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Friday, December 17, 2010

Xmas thoughts and gifts for you

Xmas blogging and free books!

What a great time of year to blog!.So much wonderful atmosphere surrounding everything you see and do. No matter your faith or your beliefs, the carols and joyous aura of the season can’t help but lift your spirits. It’s the only time of the year I miss the snow we had when we lived in the east. But not enough to want to go back, but not enough to go back.

I’m interested in your Xmas traditions. Xmas, or whatever holiday you celebrate. Love’em all.I have one I follow without exception, and will continue as long as I can find the proper Xmas candles. I’ve blogged about my amazing grandmother before and I honor her in a small way at Xmas. As she always did, I burn a bayberry candle on Xmas eve. The saying she taught me was “A bayberry candle burned to the socket, brings health to the home and wealth to the pocket” Once you light it you must let it burn completely down to make the verse come true. Now it’s getting harder. Not only are bayberry candle difficult to find, at least in California, but we’ve gone for years to a friend’s house on Xmas eve. I scrounge around as much as I need to find a bayberry candle, and then light it and put it in the sink to burn to the socket You’ve gotta burn it clear down, so you’re left with nothing but a little wax in the saucer the next morning.

My children think it’s a charming custom, so I find candles for them too. Not easy, believe me, at least on the west coast. I imagine easterners don’t have this much trouble.

Here’s a little Xmas present for you, especially if you hate cooking the way I do. For a great appetizer, put a slab of cream cheese on a plate and pour cranberry relish over it. Wonderful with crackers or pita chips.

And for another present… I want to hear your traditions for the holidays. I’ll pick the two top ones and give them my choice of e-books, any of them. Druids, Mages, or historical. All are listed on my website or Amazon, and you can make your choice.

And to all of you, truly one and all, a happy holiday season.


Molly Daniels said...

I've never heard that verse before Jean, how neat! I'll have to find a bayberry candle and try it:)

The only tradition I can think of is our Christmas morning ritual.

We always start with the stockings, then attack the presents under the tree. And at my parent's house, there will always be a Ding-Dong in the stocking. Why? Because my sister and I LOVED Ding-Dongs, and it made a quick snack before Mom was awake enough to make breakfast.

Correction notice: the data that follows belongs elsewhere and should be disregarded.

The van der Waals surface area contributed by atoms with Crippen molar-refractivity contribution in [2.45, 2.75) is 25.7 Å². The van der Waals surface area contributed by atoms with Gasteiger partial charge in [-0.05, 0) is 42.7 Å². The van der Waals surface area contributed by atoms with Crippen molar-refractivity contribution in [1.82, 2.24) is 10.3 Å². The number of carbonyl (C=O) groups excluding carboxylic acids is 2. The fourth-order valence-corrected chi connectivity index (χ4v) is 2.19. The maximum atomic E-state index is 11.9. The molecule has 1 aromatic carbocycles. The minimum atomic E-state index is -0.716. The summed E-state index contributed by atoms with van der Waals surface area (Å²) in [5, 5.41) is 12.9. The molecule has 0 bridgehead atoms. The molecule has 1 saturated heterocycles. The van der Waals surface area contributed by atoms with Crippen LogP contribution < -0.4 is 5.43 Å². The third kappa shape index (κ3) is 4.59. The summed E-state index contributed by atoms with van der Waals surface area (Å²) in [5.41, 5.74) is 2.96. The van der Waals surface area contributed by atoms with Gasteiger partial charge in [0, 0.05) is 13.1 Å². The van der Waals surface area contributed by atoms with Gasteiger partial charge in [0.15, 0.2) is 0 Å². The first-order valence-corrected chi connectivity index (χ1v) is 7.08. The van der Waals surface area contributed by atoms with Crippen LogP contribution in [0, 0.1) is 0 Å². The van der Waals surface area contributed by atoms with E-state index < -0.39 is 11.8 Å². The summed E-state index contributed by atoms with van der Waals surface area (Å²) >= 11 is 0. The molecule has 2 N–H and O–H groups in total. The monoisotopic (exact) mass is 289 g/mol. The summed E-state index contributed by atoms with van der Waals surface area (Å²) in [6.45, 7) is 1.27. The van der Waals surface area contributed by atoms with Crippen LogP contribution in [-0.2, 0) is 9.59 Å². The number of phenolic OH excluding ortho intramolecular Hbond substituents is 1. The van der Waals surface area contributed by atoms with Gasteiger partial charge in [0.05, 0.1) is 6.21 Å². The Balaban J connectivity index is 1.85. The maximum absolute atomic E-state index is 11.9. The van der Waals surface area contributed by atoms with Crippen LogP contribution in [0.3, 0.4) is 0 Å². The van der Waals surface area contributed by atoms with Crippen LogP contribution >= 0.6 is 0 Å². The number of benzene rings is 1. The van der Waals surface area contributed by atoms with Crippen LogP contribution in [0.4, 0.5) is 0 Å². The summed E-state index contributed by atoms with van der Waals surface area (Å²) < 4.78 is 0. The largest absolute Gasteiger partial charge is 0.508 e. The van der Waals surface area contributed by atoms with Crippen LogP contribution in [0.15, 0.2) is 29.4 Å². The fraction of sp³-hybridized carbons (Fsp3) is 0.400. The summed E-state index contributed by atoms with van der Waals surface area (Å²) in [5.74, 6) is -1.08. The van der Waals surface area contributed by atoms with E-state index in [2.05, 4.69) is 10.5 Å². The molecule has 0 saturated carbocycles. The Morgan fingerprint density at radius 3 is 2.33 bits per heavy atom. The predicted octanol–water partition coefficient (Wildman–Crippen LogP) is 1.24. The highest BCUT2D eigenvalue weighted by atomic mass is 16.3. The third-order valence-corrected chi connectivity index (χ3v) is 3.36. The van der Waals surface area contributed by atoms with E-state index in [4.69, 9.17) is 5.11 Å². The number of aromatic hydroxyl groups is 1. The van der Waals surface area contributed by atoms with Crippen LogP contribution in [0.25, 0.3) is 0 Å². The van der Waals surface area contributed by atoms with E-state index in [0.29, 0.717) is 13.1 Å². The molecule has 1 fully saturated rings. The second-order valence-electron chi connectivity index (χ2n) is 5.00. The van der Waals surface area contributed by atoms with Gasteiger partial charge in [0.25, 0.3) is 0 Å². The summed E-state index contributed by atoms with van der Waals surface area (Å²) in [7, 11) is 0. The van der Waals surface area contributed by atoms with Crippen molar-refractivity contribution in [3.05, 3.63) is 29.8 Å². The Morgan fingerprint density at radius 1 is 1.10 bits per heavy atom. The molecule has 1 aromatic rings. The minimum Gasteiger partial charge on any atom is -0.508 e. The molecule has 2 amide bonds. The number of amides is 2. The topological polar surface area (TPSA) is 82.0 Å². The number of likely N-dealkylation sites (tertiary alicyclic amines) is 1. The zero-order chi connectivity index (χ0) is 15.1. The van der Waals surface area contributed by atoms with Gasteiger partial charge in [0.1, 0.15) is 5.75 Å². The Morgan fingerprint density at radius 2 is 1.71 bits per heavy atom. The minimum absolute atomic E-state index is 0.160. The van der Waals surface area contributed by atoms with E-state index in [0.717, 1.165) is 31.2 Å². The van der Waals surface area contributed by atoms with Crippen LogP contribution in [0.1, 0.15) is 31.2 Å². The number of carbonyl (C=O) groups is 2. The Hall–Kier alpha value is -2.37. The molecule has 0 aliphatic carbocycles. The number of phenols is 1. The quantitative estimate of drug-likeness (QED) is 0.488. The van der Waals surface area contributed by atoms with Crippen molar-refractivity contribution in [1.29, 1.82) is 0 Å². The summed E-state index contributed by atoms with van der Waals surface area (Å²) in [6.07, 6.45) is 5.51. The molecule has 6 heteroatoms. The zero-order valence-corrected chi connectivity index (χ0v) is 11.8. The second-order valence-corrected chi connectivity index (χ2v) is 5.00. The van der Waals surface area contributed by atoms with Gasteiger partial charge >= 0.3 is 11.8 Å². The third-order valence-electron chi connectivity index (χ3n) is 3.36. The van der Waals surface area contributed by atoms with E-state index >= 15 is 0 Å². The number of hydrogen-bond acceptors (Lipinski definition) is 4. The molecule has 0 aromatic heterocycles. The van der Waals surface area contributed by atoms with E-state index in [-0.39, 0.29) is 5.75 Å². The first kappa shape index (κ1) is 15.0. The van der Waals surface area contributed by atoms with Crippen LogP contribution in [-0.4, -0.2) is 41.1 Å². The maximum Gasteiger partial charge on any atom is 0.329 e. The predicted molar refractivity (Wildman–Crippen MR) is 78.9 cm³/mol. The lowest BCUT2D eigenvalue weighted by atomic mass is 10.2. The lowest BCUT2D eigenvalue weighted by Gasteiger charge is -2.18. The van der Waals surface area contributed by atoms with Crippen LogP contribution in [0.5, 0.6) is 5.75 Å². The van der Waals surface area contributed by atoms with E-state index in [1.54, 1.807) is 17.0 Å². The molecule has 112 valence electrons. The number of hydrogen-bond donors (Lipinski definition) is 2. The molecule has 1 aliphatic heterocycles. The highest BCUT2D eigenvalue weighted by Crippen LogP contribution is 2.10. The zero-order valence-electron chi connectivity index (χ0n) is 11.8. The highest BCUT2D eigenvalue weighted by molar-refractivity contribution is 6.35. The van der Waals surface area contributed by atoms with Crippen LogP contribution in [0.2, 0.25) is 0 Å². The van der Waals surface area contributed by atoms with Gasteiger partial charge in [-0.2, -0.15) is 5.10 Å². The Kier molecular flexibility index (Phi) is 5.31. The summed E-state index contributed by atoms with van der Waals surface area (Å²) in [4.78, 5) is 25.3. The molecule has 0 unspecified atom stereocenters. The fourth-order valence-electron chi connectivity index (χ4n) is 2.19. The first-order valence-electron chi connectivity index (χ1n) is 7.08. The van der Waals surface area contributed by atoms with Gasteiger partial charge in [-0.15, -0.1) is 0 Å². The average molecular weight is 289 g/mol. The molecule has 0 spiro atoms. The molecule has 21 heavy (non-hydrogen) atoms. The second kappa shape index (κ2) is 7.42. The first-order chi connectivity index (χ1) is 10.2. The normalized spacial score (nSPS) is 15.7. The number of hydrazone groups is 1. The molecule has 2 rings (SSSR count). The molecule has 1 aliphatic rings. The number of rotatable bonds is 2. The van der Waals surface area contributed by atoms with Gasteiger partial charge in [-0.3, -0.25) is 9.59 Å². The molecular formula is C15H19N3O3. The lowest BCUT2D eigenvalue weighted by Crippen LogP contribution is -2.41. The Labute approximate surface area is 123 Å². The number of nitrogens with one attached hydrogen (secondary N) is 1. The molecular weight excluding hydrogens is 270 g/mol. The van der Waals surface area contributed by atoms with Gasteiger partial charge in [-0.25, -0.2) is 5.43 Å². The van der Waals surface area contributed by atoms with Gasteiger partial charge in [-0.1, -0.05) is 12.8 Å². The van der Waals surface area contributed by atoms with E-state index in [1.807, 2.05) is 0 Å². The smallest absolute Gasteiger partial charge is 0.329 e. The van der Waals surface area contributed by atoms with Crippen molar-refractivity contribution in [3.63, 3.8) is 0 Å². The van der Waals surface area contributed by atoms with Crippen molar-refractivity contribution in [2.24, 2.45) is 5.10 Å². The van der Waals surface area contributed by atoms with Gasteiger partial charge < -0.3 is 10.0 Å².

We also started a tradition of having friends over on Christmas Eve. I put out several appetizers, and people bring whatever they want. Since we're going out of town this year, one of my friends is hosting this year. I put on the Christmas CD, and the hubby brings out his entire collection of Scrooge movies. Nice, relaxing evening with friends:)

Katalina Leon said...

Jean, I love your Grandmother's tradition. You keep her close to your heart when you honor her that way.
I get up early every Christmas morning and make pancakes and bacon for my family and sit under the tree to eat it while our dog begs. (Don't worry the dog gets plenty! lol)

Anonymous said...

Hi Jean,

Interesting post. I loved reading it.

Well, ours are a mix of English and German traditions.

Thankfully we have an English shop here so I can get mince pies and Christmas pud.

The hubby has to have his marzipan, stollen, real tree with real candles.

I want everyone to have a cracker at the dinner table to pull, which my hubby thinks is hilarious...hehe!!! Oh well.

Dinner is usually turkey with all the trimmings and we open presents on the night of the 24th...which is a German thing. The English open theirs on the morning of the 25th...I think this was our first marital!!!

Oh, and the nativity story is always read from the Bible before we open our presents.

in Germany

jean hart stewart said...

Molly, love that about the ding-dongs! Sounds like fun at your house.Jean

jean hart stewart said... the answers I'm getting to this. Pancakes sound great. My family wants baked eggs,and its the only time of the year I do them.Jean

jean hart stewart said...

Val, didn't know that about Xmas eve. My kids would have certainly preferred that when they were little. When is Santa supposed to bring his presents? The night before? Jean

Paris said...

I'm going looking for a bayberry candle!

One of our Christmas rituals is to search all year long for the absolute worst monster movie of all time. We have a competition all day long, Christmas day. We have a lot of laughs and then we crown a winner at the end of the day.

jean hart stewart said...

Paris, that's the most interesting tradition I've ever heard of. What fun. If you find bayberry candles let me know.. I have enough for this year but then.....Jean

Marie Rose Dufour said...

I love the verse and the candle. I am going out to find a candle. On Christmas mornings, we all meet at someone's house and have a dish that my mother makes with french bread french toast and baked apples. Also the mimosas running feely that morning.

jean hart stewart said...

farsiDear Marie, Thanks for you contribution....Mimosas sound great. who'd care about presents after a few of those? Jean

Cindy said...

My 7 yr old son had to write a paper about our Christmas traditions. The first one he came up with was that we have bacon, egg and cheese biscuits Christmas morning. I guess out of all of our traditions that's his favorite!!

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